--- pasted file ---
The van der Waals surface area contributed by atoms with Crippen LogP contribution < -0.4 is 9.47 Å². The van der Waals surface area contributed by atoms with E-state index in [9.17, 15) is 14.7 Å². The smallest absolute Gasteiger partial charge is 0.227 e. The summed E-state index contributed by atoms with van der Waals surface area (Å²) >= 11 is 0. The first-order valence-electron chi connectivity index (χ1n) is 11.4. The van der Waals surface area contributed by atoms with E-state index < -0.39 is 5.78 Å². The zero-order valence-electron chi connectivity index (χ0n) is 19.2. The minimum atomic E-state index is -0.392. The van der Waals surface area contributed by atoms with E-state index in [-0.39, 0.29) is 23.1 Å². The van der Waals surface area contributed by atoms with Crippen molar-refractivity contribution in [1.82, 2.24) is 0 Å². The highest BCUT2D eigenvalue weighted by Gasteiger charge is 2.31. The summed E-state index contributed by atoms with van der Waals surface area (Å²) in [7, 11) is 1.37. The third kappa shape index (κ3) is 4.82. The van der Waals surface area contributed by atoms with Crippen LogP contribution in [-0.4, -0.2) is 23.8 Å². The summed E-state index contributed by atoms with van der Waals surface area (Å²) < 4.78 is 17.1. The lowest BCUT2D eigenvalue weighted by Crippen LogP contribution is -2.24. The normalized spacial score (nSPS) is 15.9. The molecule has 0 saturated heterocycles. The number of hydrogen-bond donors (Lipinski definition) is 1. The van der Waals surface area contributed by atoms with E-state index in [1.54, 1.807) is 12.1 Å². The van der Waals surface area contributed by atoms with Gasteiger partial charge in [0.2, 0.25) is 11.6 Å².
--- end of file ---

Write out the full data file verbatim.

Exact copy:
The van der Waals surface area contributed by atoms with Crippen LogP contribution < -0.4 is 9.47 Å². The van der Waals surface area contributed by atoms with E-state index in [9.17, 15) is 14.7 Å². The smallest absolute Gasteiger partial charge is 0.227 e. The summed E-state index contributed by atoms with van der Waals surface area (Å²) >= 11 is 0. The first-order valence-electron chi connectivity index (χ1n) is 11.4. The van der Waals surface area contributed by atoms with E-state index < -0.39 is 5.78 Å². The zero-order valence-electron chi connectivity index (χ0n) is 19.2. The minimum atomic E-state index is -0.392. The van der Waals surface area contributed by atoms with E-state index in [-0.39, 0.29) is 23.1 Å². The van der Waals surface area contributed by atoms with Crippen molar-refractivity contribution in [1.82, 2.24) is 0 Å². The highest BCUT2D eigenvalue weighted by Gasteiger charge is 2.31. The summed E-state index contributed by atoms with van der Waals surface area (Å²) in [7, 11) is 1.37. The third kappa shape index (κ3) is 4.82. The van der Waals surface area contributed by atoms with Crippen LogP contribution in [-0.4, -0.2) is 23.8 Å². The summed E-state index contributed by atoms with van der Waals surface area (Å²) < 4.78 is 17.1. The lowest BCUT2D eigenvalue weighted by Crippen LogP contribution is -2.24. The normalized spacial score (nSPS) is 15.9. The molecule has 0 saturated heterocycles. The number of hydrogen-bond donors (Lipinski definition) is 1. The van der Waals surface area contributed by atoms with E-state index in [1.54, 1.807) is 12.1 Å². The van der Waals surface area contributed by atoms with Gasteiger partial charge in [0.2, 0.25) is 11.6 Å².